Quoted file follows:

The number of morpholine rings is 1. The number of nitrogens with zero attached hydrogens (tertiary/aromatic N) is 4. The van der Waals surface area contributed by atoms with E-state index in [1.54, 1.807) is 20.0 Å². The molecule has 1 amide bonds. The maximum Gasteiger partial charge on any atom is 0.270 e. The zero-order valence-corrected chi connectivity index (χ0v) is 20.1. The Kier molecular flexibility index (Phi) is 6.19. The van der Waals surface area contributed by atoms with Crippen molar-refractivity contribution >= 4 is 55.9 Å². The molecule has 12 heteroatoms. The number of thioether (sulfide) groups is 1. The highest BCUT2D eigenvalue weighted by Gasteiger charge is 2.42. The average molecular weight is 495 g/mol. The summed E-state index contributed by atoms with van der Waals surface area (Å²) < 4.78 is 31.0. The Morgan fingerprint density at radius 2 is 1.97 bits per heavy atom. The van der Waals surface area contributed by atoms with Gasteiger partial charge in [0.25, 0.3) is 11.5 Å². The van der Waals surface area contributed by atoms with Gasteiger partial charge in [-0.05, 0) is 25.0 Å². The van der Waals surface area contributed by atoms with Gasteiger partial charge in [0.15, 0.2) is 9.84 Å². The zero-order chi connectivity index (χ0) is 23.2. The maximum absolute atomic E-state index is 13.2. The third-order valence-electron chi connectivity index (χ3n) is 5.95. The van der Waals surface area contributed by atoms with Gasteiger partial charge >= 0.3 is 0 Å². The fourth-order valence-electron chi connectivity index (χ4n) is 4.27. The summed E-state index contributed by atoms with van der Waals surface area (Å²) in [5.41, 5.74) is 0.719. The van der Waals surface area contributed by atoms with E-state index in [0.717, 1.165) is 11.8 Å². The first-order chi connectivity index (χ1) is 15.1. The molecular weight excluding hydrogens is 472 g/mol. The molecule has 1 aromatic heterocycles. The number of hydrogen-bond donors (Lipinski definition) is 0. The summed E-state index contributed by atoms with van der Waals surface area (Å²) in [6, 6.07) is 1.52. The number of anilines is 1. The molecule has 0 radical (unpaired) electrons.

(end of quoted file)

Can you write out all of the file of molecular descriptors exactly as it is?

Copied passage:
The number of morpholine rings is 1. The number of nitrogens with zero attached hydrogens (tertiary/aromatic N) is 4. The van der Waals surface area contributed by atoms with E-state index in [1.54, 1.807) is 20.0 Å². The molecule has 1 amide bonds. The maximum Gasteiger partial charge on any atom is 0.270 e. The zero-order valence-corrected chi connectivity index (χ0v) is 20.1. The Kier molecular flexibility index (Phi) is 6.19. The van der Waals surface area contributed by atoms with Crippen molar-refractivity contribution >= 4 is 55.9 Å². The molecule has 12 heteroatoms. The number of thioether (sulfide) groups is 1. The highest BCUT2D eigenvalue weighted by Gasteiger charge is 2.42. The average molecular weight is 495 g/mol. The summed E-state index contributed by atoms with van der Waals surface area (Å²) < 4.78 is 31.0. The Morgan fingerprint density at radius 2 is 1.97 bits per heavy atom. The van der Waals surface area contributed by atoms with Gasteiger partial charge in [0.25, 0.3) is 11.5 Å². The van der Waals surface area contributed by atoms with Gasteiger partial charge in [-0.05, 0) is 25.0 Å². The van der Waals surface area contributed by atoms with Gasteiger partial charge in [0.15, 0.2) is 9.84 Å². The zero-order chi connectivity index (χ0) is 23.2. The maximum absolute atomic E-state index is 13.2. The third-order valence-electron chi connectivity index (χ3n) is 5.95. The van der Waals surface area contributed by atoms with Gasteiger partial charge >= 0.3 is 0 Å². The fourth-order valence-electron chi connectivity index (χ4n) is 4.27. The summed E-state index contributed by atoms with van der Waals surface area (Å²) in [5.41, 5.74) is 0.719. The van der Waals surface area contributed by atoms with E-state index in [0.717, 1.165) is 11.8 Å². The first-order chi connectivity index (χ1) is 15.1. The molecular weight excluding hydrogens is 472 g/mol. The molecule has 1 aromatic heterocycles. The number of hydrogen-bond donors (Lipinski definition) is 0. The summed E-state index contributed by atoms with van der Waals surface area (Å²) in [6, 6.07) is 1.52. The number of anilines is 1. The molecule has 0 radical (unpaired) electrons.